Originally posted in the Telegraph.
Think jet, think VIP airspace, think cleaning your car, think 1990s Gladiator, right?
Now jet is a buzzword in beauty, too, with the launch of the fabulous Jet-M facial.
Similar to microdermabrasion, without the abrasiveness, Jet-M is perfect for plumping up dehydrated or mature skin, while also tackling blemishes and sunken skin with a soothing, cool blast of oxygen.
Also referred to as Jet-Hypadermabrasion or Jet-Peel, the craze comes from our New York cousins, who are always on the ball when it comes to identifying age-defying beauty trends.
“The JetPeel is another non-invasive modality that allows patients to achieve very good results in treating their skin problems,” says Robert Jacobs, a plastic surgeon at Cosmetic Surgery of New York. “It’s quick, easy, non-painful and there is no downtime.
“It is probably the strongest non-invasive, non-heat treatment that we have for revitalising ageing skin.”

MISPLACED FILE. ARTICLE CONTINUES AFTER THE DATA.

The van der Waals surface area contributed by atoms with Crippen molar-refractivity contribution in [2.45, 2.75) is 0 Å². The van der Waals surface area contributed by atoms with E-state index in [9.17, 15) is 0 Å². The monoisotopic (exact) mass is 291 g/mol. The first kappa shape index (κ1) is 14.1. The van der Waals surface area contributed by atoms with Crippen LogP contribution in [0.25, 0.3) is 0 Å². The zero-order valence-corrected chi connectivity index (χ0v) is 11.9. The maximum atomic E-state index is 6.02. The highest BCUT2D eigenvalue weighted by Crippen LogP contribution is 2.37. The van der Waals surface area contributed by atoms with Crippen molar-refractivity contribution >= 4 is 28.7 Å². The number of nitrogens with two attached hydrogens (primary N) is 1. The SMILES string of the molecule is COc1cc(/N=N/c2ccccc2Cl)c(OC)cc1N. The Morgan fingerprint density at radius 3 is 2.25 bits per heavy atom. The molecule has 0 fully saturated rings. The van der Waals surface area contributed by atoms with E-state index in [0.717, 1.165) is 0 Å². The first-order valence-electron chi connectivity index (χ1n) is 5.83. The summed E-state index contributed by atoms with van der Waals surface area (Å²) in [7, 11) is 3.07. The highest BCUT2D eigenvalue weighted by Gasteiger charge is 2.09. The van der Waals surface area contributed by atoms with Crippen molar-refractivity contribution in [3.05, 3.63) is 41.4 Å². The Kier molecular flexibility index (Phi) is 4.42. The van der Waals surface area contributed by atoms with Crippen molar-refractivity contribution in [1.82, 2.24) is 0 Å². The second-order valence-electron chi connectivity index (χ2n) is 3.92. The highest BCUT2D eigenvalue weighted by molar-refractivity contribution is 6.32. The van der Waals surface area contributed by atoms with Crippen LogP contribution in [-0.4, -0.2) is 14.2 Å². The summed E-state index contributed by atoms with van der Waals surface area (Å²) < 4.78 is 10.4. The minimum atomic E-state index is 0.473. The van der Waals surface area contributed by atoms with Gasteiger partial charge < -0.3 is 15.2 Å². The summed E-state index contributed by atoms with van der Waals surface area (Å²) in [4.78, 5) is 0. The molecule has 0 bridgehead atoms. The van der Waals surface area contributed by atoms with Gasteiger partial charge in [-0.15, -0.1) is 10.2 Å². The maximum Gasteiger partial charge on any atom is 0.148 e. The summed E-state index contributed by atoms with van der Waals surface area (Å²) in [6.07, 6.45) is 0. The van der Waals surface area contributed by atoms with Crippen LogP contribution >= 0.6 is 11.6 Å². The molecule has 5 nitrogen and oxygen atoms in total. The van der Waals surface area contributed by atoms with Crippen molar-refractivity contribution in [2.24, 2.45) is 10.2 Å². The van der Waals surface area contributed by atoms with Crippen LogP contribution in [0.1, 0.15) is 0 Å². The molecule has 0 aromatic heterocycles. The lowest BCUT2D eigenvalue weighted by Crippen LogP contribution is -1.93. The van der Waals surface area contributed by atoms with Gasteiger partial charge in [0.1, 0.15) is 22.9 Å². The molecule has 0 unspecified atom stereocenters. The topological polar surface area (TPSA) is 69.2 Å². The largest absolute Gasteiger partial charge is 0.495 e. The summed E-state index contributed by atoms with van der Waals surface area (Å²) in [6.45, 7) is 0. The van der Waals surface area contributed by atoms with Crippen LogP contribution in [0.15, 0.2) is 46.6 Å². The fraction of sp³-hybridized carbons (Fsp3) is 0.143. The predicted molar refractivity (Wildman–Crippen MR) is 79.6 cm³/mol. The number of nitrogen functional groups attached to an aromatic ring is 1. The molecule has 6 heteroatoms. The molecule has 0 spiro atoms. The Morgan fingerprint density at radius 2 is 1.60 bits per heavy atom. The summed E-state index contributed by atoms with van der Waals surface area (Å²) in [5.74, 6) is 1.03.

As in microdermabrasion, a pen is used close to the skin, in this case delivering a flow of air and saline directly to the epidermis, clearing dead skin cells and dirt that can cause blackheads.
The soothing treatment starts with a skin cleanse and a lymphatic drainage massage with the jet nozzles, towards the base of the neck. The water/saline solution feels like a blast of cold air but is not unpleasant.
Next, the therapist works over the skin in sections to cover the entire epidermis, even around the delicate eye area.
Once the hydrodermabrasion is completed, the skin is given a vitamin infusion, applying the appropriate vitamins (in my case, vitamin C) into the skin via the jet nozzles.
The same movements are carried out, starting with the forehead and moving downward over the cheeks, nose and chin.
The whole treatment takes about 50 minutes and skin absorbs the solution like a sponge, instantly appearing smooth,fresh and fabulous.
A course of six treatments is recommended. There is no downtime but, if you have a big event, go the day before - if your pores need extracting, the redness can linger for around 12 hours.